Its mystery is of so great a kind that it is easily overlooked; its secret almost too simple to be found out. Some extend the term occultism to cover mysticism and the spiritual life generally, but that is not a legitimate use of either word. Occultism seeks to get; mysticism to give.
The one is audacious and seclusive, the other humble and open; and if we are not to end in blunderland we must not confound the two Mysticism , by E. Underhill, part i, chap. Of a piece with this is the effort, apparently deliberate and concerted, to rob the Hebrew race of all spiritual originality, as witness so able a work as Our Own Religion in Persia , by Mills, to name no other.
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Our own religion? Assuredly, if by that is meant the one great, universal religion of humanity. But the sundering difference between the Bible and any other book that speaks to mankind about God and Life and Death, sets the Hebrew race apart as supreme in its religious genius, as the Greeks were in philosophical acumen and artistic power, and the Romans in executive skill. Leaving all theories of inspiration out of account, facts are facts, and the Bible has no peer in the literature of mankind. There one meets a fine spirit, alive to the glory of the world and all that charms the soul and sense of man, yet seeing past these; rich and significant thought so closely wedded to emotion that each seems either.
Other books not to be omitted are his slender volume of aphorisms, Steps to the Crown , his Life of Saint-Martin , and his Studies in Mysticism ; for what he touches he adorns. This society was called the Dionysian Artificers, as Bacchus was  supposed to be the inventor of building theaters; and they performed the Dionysian festivities. From this period, the Science of Astronomy which had given rise to the Dionysian rites, became connected with types taken from the art of building. The Ionian societies They had significant words to distinguish their members; and for the same purpose they used emblems taken from the art of building.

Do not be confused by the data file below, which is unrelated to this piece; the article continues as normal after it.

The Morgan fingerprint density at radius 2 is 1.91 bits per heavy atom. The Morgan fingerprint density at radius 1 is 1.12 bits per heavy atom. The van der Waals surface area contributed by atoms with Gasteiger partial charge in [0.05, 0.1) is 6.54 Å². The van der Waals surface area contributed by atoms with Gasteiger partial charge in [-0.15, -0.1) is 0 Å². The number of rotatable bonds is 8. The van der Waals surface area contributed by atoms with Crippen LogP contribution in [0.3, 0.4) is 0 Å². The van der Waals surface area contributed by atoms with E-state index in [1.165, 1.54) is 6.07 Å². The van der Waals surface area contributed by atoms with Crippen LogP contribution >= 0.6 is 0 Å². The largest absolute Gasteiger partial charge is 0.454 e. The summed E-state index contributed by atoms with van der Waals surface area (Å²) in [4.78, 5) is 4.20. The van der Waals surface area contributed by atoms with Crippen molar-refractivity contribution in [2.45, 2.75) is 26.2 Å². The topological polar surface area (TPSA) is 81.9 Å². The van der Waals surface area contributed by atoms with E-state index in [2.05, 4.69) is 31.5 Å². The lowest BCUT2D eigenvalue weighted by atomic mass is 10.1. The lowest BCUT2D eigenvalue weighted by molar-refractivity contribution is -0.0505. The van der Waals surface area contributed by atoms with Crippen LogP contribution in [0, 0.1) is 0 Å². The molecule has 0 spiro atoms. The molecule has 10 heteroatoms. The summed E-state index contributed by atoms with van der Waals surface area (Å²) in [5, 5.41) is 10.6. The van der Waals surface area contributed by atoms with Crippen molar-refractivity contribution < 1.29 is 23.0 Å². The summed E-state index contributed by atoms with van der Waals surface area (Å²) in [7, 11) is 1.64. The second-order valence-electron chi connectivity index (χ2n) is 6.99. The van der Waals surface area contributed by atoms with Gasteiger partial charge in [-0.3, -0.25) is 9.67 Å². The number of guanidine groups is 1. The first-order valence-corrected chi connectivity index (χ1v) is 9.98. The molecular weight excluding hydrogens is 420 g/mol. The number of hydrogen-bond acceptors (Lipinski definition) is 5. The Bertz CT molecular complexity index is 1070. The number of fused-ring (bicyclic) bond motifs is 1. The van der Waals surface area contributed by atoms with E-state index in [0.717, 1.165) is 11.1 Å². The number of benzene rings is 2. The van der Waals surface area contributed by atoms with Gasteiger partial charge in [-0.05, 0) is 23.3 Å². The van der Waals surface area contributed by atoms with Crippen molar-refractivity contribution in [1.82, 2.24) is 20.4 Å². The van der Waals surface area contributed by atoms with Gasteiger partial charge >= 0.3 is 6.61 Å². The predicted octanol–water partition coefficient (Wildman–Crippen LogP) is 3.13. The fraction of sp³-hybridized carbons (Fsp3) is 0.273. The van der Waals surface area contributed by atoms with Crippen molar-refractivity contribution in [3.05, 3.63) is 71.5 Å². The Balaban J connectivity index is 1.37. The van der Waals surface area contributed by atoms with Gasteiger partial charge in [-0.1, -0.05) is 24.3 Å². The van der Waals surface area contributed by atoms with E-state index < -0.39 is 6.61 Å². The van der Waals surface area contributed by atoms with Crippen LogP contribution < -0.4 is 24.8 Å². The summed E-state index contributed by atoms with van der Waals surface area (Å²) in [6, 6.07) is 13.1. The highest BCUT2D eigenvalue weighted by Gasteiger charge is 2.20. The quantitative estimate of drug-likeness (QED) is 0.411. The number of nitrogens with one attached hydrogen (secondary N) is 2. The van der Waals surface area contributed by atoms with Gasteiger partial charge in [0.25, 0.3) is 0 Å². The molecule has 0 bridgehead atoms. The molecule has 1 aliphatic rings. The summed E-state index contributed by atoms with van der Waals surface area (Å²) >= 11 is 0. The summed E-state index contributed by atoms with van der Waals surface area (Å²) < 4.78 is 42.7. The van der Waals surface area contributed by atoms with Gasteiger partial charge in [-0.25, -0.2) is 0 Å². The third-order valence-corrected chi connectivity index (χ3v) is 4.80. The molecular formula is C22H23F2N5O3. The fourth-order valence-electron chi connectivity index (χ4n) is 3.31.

We need not then consider it improbable, if in the dark centuries when the Roman empire was dying out, and its glorious temples falling into ruin; when the arts and sciences were falling into disuse or being enslaved; and when no place was safe from persecution and warfare, the guild of the Architects should fly for safety to almost the only free spot in Italy; and here, though they could no longer practice their craft, they preserved the legendary knowledge and precepts which, as history implies, came down to them through Vitruvius from older sources, some say from Solomon's builders themselves.
So far in our study we have found that from earliest time architecture was related to religion; that the working tools of the builder were emblems of moral truth; that there were great secret orders using the Drama of Faith as a rite of initiation; and that a hidden doctrine was kept for those accounted worthy, after trial, to be entrusted with it. Secret societies, born of the nature and need of man, there have been almost since recorded history began;  but as yet we have come upon no separate and distinct order of builders.
For aught we know there may have been such in plenty, but we have no intimation, much less a record, of the fact. That is to say, history has a vague story to tell us of the earliest orders of the builders. However, it is more than a mere plausible inference that from the beginning architects were members of secret orders; for, as we have seen, not only the truths of religion and philosophy, but also the  facts of science and the laws of art, were held as secrets to be known only to the few.enter site
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This was so, apparently without exception, among all ancient peoples; so much so, indeed, that we may take it as certain that the builders of old time were initiates. Of necessity, then, the arts of the craft were secrets jealously guarded, and the architects themselves, while they may have employed and trained ordinary workmen, were men of learning and influence.